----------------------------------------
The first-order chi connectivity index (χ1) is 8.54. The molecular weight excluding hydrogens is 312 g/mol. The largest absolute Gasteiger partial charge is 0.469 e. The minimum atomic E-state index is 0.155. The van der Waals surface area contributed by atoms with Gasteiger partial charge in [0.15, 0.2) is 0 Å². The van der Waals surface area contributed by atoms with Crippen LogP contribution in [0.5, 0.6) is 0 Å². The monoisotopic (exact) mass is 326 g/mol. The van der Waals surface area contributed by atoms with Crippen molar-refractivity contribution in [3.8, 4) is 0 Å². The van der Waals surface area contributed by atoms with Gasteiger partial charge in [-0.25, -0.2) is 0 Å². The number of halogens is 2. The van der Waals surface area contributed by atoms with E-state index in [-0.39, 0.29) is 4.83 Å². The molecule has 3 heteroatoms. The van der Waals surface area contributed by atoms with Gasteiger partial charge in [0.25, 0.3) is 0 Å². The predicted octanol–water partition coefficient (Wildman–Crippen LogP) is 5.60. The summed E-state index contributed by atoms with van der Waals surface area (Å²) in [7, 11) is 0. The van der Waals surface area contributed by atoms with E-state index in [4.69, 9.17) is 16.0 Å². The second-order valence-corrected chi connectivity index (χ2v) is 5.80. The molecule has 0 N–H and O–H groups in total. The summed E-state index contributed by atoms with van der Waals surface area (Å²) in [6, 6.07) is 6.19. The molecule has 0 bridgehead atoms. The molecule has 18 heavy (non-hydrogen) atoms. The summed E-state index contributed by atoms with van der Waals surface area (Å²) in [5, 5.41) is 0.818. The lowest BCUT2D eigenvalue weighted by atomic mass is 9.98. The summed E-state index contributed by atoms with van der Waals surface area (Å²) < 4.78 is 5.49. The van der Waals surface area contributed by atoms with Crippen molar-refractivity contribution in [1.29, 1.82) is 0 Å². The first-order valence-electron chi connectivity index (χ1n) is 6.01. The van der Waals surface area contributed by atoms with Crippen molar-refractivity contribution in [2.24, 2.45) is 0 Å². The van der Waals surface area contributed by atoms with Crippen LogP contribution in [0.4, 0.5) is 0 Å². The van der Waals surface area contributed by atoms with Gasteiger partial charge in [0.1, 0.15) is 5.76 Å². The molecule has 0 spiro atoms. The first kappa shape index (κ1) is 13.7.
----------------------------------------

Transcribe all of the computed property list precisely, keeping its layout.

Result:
The first-order chi connectivity index (χ1) is 8.54. The molecular weight excluding hydrogens is 312 g/mol. The largest absolute Gasteiger partial charge is 0.469 e. The minimum atomic E-state index is 0.155. The van der Waals surface area contributed by atoms with Gasteiger partial charge in [0.15, 0.2) is 0 Å². The van der Waals surface area contributed by atoms with Crippen LogP contribution in [0.5, 0.6) is 0 Å². The monoisotopic (exact) mass is 326 g/mol. The van der Waals surface area contributed by atoms with Crippen molar-refractivity contribution in [3.8, 4) is 0 Å². The van der Waals surface area contributed by atoms with Gasteiger partial charge in [-0.25, -0.2) is 0 Å². The number of halogens is 2. The van der Waals surface area contributed by atoms with E-state index in [-0.39, 0.29) is 4.83 Å². The molecule has 3 heteroatoms. The van der Waals surface area contributed by atoms with Gasteiger partial charge in [0.25, 0.3) is 0 Å². The predicted octanol–water partition coefficient (Wildman–Crippen LogP) is 5.60. The summed E-state index contributed by atoms with van der Waals surface area (Å²) in [7, 11) is 0. The van der Waals surface area contributed by atoms with E-state index in [4.69, 9.17) is 16.0 Å². The second-order valence-corrected chi connectivity index (χ2v) is 5.80. The molecule has 0 N–H and O–H groups in total. The summed E-state index contributed by atoms with van der Waals surface area (Å²) in [6, 6.07) is 6.19. The molecule has 0 bridgehead atoms. The molecule has 18 heavy (non-hydrogen) atoms. The summed E-state index contributed by atoms with van der Waals surface area (Å²) in [5, 5.41) is 0.818. The lowest BCUT2D eigenvalue weighted by atomic mass is 9.98. The summed E-state index contributed by atoms with van der Waals surface area (Å²) < 4.78 is 5.49. The van der Waals surface area contributed by atoms with Crippen molar-refractivity contribution in [1.29, 1.82) is 0 Å². The first-order valence-electron chi connectivity index (χ1n) is 6.01. The van der Waals surface area contributed by atoms with Crippen molar-refractivity contribution in [2.24, 2.45) is 0 Å². The van der Waals surface area contributed by atoms with Crippen LogP contribution in [0.4, 0.5) is 0 Å². The van der Waals surface area contributed by atoms with Gasteiger partial charge in [0.1, 0.15) is 5.76 Å². The molecule has 0 spiro atoms. The first kappa shape index (κ1) is 13.7.